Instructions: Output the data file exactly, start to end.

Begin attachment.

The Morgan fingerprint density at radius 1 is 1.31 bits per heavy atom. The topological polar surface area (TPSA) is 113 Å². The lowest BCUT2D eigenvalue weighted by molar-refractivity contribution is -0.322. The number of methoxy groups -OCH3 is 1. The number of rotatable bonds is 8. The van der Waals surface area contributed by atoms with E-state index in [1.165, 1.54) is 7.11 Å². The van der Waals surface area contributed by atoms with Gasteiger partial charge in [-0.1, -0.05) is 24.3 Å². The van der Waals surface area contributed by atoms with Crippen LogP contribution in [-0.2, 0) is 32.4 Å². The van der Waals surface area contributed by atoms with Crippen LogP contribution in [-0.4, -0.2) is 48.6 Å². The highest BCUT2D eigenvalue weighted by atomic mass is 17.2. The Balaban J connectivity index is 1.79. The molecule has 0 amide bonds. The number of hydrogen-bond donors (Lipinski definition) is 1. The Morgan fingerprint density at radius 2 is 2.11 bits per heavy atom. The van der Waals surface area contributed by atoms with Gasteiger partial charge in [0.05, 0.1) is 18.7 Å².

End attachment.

The Morgan fingerprint density at radius 1 is 1.31 bits per heavy atom. The topological polar surface area (TPSA) is 113 Å². The lowest BCUT2D eigenvalue weighted by molar-refractivity contribution is -0.322. The number of methoxy groups -OCH3 is 1. The number of rotatable bonds is 8. The van der Waals surface area contributed by atoms with E-state index in [1.165, 1.54) is 7.11 Å². The van der Waals surface area contributed by atoms with Gasteiger partial charge in [-0.1, -0.05) is 24.3 Å². The van der Waals surface area contributed by atoms with Crippen LogP contribution in [-0.2, 0) is 32.4 Å². The van der Waals surface area contributed by atoms with Crippen LogP contribution in [-0.4, -0.2) is 48.6 Å². The highest BCUT2D eigenvalue weighted by atomic mass is 17.2. The Balaban J connectivity index is 1.79. The molecule has 0 amide bonds. The number of hydrogen-bond donors (Lipinski definition) is 1. The Morgan fingerprint density at radius 2 is 2.11 bits per heavy atom. The van der Waals surface area contributed by atoms with Gasteiger partial charge in [0.05, 0.1) is 18.7 Å².